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Trump on the Middle East | U.S. PATRIOT NEWS & REVIEWS

Trump on the Middle East

So GOP candidate Donald Trump has started talking about his vision for US foreign policy, and it might involve sending in ground troops to deal with the Islamic State. Trump is far from the only one who thinks that might be necessary one day, but in a couple of areas he maybe goes a bit further than most area analysts would think is wise.

Right now, NATO strategy for handling ISIS is based around selective strikes against their leadership, close air support in areas they seem to be making gains, then logistic backing for proxy ground forces. The main opposition on the ground right now is the array of Kurdish groups; they’re highly effective light infantry and, with enough support, they have a pretty good chance of rolling ISIS back to the point where the Iraqi and Syrian armies can defeat them. There’s no guarantee of that of course, and a lot of it depends on us giving them enough support – right now we’re not – and if ISIS survives its local enemies then we probably are going to have to commit ground troops to make them go away.

Where Trump’s plans get controversial is that he seems to be focusing heavily on Iraq’s oil as a strategic goal. He’s absolutely right that a key to defeating the islamists is taking away the oil wealth that funds them. What’s maybe not so smart is suggesting that Iraq gets “something” from their oil reserves, but that the USA appropriates a lot of the income to support US troops and veterans. That’s not going to be acceptable to any potential allies, either regional ones or within NATO, and there’s no way in hell the Iraqi government is going to agree to it either. If you’re aiming to stoke up anti-US resentment in the Middle East, this would be about the best way to do it.

TrumpOther issues Trump brought up in a highly informative interview with NBC include US support for Saudi Arabia. In the past he’s called Saudi the world’s worst funder of terrorism, and that’s pretty much the case. While the Saud family don’t often directly fund actual terrorist groups, they spend a fortune on building mosques and religious schools to spread Wahhabi Islam, and those schools and mosques become the extremists’ main recruiting grounds. The simple fact is no Saudi-financed mosque or madrassah anywhere in the world is above suspicion. Trump also correctly identifies that the main reason the USA supports Saudi Arabia is because of oil. He suggests the Saudis should pay the USA for this support. That’s probably not realistic, but right now the Gulf states – following the Saudi lead – are holding oil prices artificially low to squeeze US shale oil producers out of the market. This isn’t acceptable from a supposed ally.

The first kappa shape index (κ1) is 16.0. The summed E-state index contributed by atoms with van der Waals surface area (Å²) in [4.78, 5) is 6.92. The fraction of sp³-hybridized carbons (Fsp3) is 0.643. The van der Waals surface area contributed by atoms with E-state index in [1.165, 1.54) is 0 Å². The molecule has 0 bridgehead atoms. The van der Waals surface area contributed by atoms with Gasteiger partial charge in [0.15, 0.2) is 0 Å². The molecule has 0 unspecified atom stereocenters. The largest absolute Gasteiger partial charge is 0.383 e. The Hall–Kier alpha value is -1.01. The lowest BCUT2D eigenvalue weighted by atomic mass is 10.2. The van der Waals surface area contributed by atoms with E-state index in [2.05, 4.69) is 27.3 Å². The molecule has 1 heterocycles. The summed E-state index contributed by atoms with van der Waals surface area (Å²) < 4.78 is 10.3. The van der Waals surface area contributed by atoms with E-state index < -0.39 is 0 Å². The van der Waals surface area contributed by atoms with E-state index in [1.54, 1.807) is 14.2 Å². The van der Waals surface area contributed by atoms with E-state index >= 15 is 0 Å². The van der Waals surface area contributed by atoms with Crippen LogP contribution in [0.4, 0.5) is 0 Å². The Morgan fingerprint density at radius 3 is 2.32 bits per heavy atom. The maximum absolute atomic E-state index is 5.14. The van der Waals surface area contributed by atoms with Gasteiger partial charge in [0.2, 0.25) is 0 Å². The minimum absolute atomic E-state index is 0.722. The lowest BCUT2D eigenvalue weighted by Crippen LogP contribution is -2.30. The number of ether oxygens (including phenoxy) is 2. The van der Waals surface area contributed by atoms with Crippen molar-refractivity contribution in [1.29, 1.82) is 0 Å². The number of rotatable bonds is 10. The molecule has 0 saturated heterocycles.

Of course, one reason Saudi Arabia has a lot of political pull in Washington is that they’re seen as the major regional counterbalance to Iranian influence. That used to be Iraq’s job but, oops, we done messed that up. So now the Saudis have the job of containing Iran. The big question that nobody’s asking is whether containing Iran is really that important. Trump thinks they’re going to take over part of the world and start a nuclear war, but Iran hasn’t shown any signs of expansionism since the end of the Greco-Persian Wars 2,500 years ago. If anything, we should probably be backing Iran as a counterbalance to the Sunni extremists who’re actually a threat to us.

Overall, Trump’s views on the Middle East are a mix of common sense and profound confusion, but what’s encouraging is that at least he’s looking at the region in more depth than a lot of presidential candidates do. Too many politicians get tunnel vision on the Israel/Palestine sideshow and forget about both shores of the Gulf, where the real dangers – and opportunities – lie.

Disclaimer: The content in this article is the opinion of the writer and does not necessarily reflect the policies or opinions of US Patriot Tactical.

Fergus Mason

Fergus Mason grew up in the west of Scotland. After attending university he spent 14 years in the British Army and served in Bosnia, Northern Ireland, Kosovo and Iraq. Afterwards, he went to Afghanistan as a contractor, where he worked in Kabul, Mazar-e-Sharif and Camp Leatherneck. He now writes on a variety of topics including current affairs and military matters.
Fergus Mason

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